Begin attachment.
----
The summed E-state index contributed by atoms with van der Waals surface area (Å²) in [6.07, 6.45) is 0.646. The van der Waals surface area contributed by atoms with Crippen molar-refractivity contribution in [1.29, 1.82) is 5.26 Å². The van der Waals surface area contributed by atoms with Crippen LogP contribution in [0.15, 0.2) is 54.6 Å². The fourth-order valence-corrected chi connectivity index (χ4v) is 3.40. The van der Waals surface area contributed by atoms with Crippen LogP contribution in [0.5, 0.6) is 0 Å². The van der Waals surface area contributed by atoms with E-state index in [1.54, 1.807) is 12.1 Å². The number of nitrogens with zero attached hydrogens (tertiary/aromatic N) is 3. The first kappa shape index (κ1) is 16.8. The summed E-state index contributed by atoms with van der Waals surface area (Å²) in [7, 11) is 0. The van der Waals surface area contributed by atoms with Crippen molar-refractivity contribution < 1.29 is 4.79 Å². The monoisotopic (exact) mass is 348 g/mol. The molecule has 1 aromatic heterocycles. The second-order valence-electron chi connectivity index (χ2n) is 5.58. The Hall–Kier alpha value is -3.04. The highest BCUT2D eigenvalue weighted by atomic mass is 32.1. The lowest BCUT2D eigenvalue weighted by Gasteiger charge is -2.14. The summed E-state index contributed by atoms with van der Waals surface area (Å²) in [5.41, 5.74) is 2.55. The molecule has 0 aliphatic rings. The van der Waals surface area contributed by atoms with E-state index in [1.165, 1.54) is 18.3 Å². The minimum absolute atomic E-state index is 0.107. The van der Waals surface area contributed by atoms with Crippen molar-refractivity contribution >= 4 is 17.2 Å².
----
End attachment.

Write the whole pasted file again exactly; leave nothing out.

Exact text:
The summed E-state index contributed by atoms with van der Waals surface area (Å²) in [6.07, 6.45) is 0.646. The van der Waals surface area contributed by atoms with Crippen molar-refractivity contribution in [1.29, 1.82) is 5.26 Å². The van der Waals surface area contributed by atoms with Crippen LogP contribution in [0.15, 0.2) is 54.6 Å². The fourth-order valence-corrected chi connectivity index (χ4v) is 3.40. The van der Waals surface area contributed by atoms with Crippen LogP contribution in [0.5, 0.6) is 0 Å². The van der Waals surface area contributed by atoms with E-state index in [1.54, 1.807) is 12.1 Å². The number of nitrogens with zero attached hydrogens (tertiary/aromatic N) is 3. The first kappa shape index (κ1) is 16.8. The summed E-state index contributed by atoms with van der Waals surface area (Å²) in [7, 11) is 0. The van der Waals surface area contributed by atoms with Crippen molar-refractivity contribution < 1.29 is 4.79 Å². The monoisotopic (exact) mass is 348 g/mol. The molecule has 1 aromatic heterocycles. The second-order valence-electron chi connectivity index (χ2n) is 5.58. The Hall–Kier alpha value is -3.04. The highest BCUT2D eigenvalue weighted by atomic mass is 32.1. The lowest BCUT2D eigenvalue weighted by Gasteiger charge is -2.14. The summed E-state index contributed by atoms with van der Waals surface area (Å²) in [5.41, 5.74) is 2.55. The molecule has 0 aliphatic rings. The van der Waals surface area contributed by atoms with E-state index in [1.165, 1.54) is 18.3 Å². The minimum absolute atomic E-state index is 0.107. The van der Waals surface area contributed by atoms with Crippen molar-refractivity contribution >= 4 is 17.2 Å².